This is a case of a 40-year-old man who is a binge drinker. These are not just the people who indulge in huge quantities on a weekend. Binge drinking is defined as drinking twice the recommended limit in any one sitting. He developed severe abdominal pain which radiated through to the back. The pain had started suddenly, 15 hours before admission to the hospital. He had no previous history of gastrointestinal disease. On examination, the patient was mildly shocked and his abdomen was tender in the epigastric region with slight guarding. There was no evidence of either intestinal obstruction or perforation of a viscus on radiographic examination. Blood was taken for urgent biochemical investigation.
| 10 mmol/L
| 90 mmol/L
| 2.10 mmol/L
| 30 g/L
| 12 mmol/L
| 5000 U/L --- Normal Range: 60-180 U/L
The diagnosis of acute pancreatitis is based on the clinical history, evidence of inflammation is known usually by computerized tomography (CT scan) and the finding of a high serum (or sometimes urinary) amylase activity. It is effectively a diagnosis of exclusion: the finding of a very high serum amylase activity is very suggestive but is not on its own diagnostic, as many other conditions can cause elevated activity. It is necessary to consider all the available evidence, and to exclude other causes of an acute abdomen. In this case, the history is suggestive of pancreatitis and the clinical findings, although non-specific, are consistent with this diagnosis. The radiological findings militate against, but do not exclude, intestinal obstruction and perforation, two important differential diagnoses.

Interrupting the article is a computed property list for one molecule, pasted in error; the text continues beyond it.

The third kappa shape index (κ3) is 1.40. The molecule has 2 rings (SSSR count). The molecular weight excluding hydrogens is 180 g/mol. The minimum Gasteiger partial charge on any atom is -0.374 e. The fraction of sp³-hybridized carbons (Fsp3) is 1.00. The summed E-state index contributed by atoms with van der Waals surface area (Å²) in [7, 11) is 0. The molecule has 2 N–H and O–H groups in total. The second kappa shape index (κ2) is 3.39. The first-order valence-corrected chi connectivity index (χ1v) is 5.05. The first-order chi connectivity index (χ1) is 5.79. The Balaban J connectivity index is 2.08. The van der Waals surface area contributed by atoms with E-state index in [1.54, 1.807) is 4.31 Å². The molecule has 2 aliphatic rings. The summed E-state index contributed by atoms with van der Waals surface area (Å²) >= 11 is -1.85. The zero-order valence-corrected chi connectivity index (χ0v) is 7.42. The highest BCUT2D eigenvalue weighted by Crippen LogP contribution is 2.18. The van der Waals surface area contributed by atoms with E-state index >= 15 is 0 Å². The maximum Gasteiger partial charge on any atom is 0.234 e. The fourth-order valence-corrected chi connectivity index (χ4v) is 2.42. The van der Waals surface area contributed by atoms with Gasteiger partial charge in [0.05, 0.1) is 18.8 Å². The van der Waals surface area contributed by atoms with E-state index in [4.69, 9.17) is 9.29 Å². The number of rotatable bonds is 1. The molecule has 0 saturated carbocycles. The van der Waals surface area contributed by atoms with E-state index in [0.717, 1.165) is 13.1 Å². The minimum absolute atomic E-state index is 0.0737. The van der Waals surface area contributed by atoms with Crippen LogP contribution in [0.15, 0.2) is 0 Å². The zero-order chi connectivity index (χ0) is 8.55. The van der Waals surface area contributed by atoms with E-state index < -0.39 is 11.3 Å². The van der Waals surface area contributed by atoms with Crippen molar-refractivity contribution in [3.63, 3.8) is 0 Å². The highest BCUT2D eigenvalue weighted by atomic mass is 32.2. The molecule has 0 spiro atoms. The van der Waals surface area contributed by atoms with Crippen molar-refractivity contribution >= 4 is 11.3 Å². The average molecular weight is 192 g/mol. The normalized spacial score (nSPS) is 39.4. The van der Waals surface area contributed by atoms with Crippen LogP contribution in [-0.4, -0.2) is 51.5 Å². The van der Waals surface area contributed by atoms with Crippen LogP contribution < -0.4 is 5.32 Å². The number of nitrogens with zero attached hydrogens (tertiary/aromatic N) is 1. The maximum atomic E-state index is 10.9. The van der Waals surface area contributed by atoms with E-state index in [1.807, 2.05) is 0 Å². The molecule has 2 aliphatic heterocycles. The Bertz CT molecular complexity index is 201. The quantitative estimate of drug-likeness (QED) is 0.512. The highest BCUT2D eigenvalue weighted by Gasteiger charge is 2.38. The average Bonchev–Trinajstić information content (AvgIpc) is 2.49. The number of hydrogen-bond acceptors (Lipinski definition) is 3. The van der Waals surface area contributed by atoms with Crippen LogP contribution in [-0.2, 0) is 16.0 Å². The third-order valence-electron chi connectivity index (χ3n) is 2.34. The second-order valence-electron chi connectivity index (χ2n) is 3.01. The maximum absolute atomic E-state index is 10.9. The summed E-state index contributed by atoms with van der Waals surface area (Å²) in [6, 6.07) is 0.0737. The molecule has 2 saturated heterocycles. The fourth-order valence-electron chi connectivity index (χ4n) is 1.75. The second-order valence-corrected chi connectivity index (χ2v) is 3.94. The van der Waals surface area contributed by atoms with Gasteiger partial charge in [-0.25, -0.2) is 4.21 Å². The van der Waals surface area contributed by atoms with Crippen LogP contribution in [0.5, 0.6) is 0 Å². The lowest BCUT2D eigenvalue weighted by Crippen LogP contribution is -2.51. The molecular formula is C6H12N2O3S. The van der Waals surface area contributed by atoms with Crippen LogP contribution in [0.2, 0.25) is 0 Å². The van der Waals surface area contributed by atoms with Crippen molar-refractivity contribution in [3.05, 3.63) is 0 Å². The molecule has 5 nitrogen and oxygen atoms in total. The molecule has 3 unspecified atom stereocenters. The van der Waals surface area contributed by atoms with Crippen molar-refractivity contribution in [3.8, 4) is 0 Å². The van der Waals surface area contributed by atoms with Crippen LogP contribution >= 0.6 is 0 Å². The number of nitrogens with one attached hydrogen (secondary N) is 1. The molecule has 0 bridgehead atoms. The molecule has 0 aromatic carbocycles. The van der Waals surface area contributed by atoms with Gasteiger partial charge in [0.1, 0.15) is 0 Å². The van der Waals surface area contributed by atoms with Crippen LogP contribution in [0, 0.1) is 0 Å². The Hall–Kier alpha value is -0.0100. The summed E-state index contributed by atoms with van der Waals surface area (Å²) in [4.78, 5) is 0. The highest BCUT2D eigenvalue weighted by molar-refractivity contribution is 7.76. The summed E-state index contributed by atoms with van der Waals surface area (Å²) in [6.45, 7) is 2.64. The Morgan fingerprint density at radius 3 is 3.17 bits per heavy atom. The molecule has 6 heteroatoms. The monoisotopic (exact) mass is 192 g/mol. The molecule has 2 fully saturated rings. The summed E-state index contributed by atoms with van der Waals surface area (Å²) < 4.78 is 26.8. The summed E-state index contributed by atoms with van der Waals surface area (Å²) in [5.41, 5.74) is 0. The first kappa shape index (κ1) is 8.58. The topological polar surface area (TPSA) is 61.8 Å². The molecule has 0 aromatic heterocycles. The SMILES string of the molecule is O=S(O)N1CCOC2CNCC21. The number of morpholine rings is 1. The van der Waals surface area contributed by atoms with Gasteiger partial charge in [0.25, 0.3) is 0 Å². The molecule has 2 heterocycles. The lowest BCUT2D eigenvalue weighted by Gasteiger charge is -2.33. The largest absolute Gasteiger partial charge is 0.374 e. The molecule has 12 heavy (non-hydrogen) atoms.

The slightly raised urea, with normal creatinine, can be explained by renal hypoperfusion due to shock. Loss of protein-rich exudate into the peritoneal cavity frequently causes a fall in plasma albumin concentration and contributes to the hypocalcaemia that is often...
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